I am not turning this into a political debate… If anyone posts anything turning this into one, I will delete that post.  I do not do that often… so take heed.


The passing of a radio legend… “Good Day”

Over the weekend, the world lost a true radio legend.

Paul Harvey was a radio fixture for several decades.  He was always a pleasure to listen to and I could always count on him to make me feel better when there seemed to be nothing but bad news on the air that day.

I always saw Paul as being the a grandfather on radio, sort of charactor.  He was always there to give us a little reassurance in the bad times and make us feel a little better about ourselves and the world.  Rarely did he have anything negative to say about anyone, and he always kepts his politics in check.

I had the pleasure of meeting him once, if only for the briefest of moments, at the Bakersfield Business Conference many years ago.  He was shaking hands and I got in line to be one of those that had the pleasure.

I am not sure what life will be like without his voice in the mornings and for the lunch time show.  Yes, I am sure life will go on, but there will never be a replacement for him.  He will be missed.

To the Harvey family… You have the condolences of the Wright family.  Your loss is our loss, as it is a loss to the world.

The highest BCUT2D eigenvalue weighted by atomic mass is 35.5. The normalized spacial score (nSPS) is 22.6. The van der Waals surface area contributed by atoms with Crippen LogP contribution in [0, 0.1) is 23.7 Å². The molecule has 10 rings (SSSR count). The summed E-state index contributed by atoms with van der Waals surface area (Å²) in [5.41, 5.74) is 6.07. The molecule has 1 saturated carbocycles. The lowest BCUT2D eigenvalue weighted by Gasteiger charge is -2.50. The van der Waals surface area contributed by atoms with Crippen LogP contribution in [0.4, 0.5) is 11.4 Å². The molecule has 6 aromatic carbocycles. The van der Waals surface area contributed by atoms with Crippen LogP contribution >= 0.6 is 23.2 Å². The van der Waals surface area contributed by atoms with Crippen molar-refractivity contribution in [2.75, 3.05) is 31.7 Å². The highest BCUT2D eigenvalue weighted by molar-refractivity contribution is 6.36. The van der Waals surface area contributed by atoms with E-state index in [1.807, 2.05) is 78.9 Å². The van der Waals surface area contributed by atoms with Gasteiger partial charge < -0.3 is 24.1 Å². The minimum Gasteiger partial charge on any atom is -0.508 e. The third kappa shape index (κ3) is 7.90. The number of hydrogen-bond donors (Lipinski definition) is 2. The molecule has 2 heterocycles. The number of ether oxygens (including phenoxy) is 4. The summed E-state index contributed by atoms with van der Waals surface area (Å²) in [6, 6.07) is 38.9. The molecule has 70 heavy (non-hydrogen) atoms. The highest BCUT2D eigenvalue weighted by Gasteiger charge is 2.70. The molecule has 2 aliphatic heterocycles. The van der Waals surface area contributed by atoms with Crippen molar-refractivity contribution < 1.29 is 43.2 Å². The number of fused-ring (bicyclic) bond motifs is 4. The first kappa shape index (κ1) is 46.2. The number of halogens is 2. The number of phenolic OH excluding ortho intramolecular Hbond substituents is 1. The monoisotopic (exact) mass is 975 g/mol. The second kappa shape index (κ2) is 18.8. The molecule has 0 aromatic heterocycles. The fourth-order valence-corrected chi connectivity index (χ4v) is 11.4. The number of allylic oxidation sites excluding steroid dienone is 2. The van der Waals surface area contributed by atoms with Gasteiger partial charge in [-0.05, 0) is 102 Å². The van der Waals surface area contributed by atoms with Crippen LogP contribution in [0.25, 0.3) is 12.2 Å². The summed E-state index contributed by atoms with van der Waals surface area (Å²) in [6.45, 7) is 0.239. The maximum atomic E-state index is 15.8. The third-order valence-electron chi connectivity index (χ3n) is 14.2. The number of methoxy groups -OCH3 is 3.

There is pain… still.

As I stated several years ago… I will continue to post my own feelings about Sept 11th, each year on this site.

I watch the images of the attacks played back on TV and I am split.  Part of me wants them to stop showing the scenes.  We have pictures from almost every angle, both ground and air, of the tragedy unfolding.  We see the stills of the people… the firemen, the police officers… the people who are just dazed trying to figure out what they are becoming part of… and those dying.  The people who, while trapped in the buildings took the only option they felt they had left and died on their own terms, having made piece with whatever belief they follow.

Even now, seven years later, there is a hollow place that forms in the pit of my stomach when I think of all those lost and all those left behind to mourn and when I think of the sheer scope of what happened to us then.

I watch the pictures, the videos and hear the recordings of the people making their last calls and the recordings of the radio traffic between the firemen and policemen…  and I wonder, should they keep playing this over and over again.  How is this helping us?

Unfortunately… yes,  I think they should and on every channel.  If for no other reason than to help us understand and remind us that this is something that happened that we must never forget.  We must understand that this tragedy, while it happened in New York, happened to all of us and for that one moment in time, that one part of history, we all were united in the pain of loss.